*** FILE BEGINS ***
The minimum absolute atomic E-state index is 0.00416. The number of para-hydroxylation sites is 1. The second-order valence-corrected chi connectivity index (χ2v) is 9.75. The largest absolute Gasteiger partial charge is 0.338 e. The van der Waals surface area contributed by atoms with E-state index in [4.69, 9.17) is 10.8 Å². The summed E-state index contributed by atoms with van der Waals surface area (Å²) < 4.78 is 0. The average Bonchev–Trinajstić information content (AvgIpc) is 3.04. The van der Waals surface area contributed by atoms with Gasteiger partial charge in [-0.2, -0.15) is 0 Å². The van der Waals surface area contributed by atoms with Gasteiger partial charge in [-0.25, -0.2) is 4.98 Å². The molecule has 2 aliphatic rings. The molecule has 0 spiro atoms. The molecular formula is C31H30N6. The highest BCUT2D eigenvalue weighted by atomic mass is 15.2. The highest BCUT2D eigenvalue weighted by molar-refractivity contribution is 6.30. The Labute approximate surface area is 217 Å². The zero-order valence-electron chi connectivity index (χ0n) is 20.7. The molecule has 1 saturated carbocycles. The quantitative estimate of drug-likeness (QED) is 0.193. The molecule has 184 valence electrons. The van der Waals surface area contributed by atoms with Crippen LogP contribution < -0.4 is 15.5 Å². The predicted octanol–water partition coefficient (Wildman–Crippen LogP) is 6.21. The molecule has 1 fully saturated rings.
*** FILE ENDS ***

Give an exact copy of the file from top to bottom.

The minimum absolute atomic E-state index is 0.00416. The number of para-hydroxylation sites is 1. The second-order valence-corrected chi connectivity index (χ2v) is 9.75. The largest absolute Gasteiger partial charge is 0.338 e. The van der Waals surface area contributed by atoms with E-state index in [4.69, 9.17) is 10.8 Å². The summed E-state index contributed by atoms with van der Waals surface area (Å²) < 4.78 is 0. The average Bonchev–Trinajstić information content (AvgIpc) is 3.04. The van der Waals surface area contributed by atoms with Gasteiger partial charge in [-0.2, -0.15) is 0 Å². The van der Waals surface area contributed by atoms with Gasteiger partial charge in [-0.25, -0.2) is 4.98 Å². The molecule has 2 aliphatic rings. The molecule has 0 spiro atoms. The molecular formula is C31H30N6. The highest BCUT2D eigenvalue weighted by atomic mass is 15.2. The highest BCUT2D eigenvalue weighted by molar-refractivity contribution is 6.30. The Labute approximate surface area is 217 Å². The zero-order valence-electron chi connectivity index (χ0n) is 20.7. The molecule has 1 saturated carbocycles. The quantitative estimate of drug-likeness (QED) is 0.193. The molecule has 184 valence electrons. The van der Waals surface area contributed by atoms with Crippen LogP contribution < -0.4 is 15.5 Å². The predicted octanol–water partition coefficient (Wildman–Crippen LogP) is 6.21. The molecule has 1 fully saturated rings.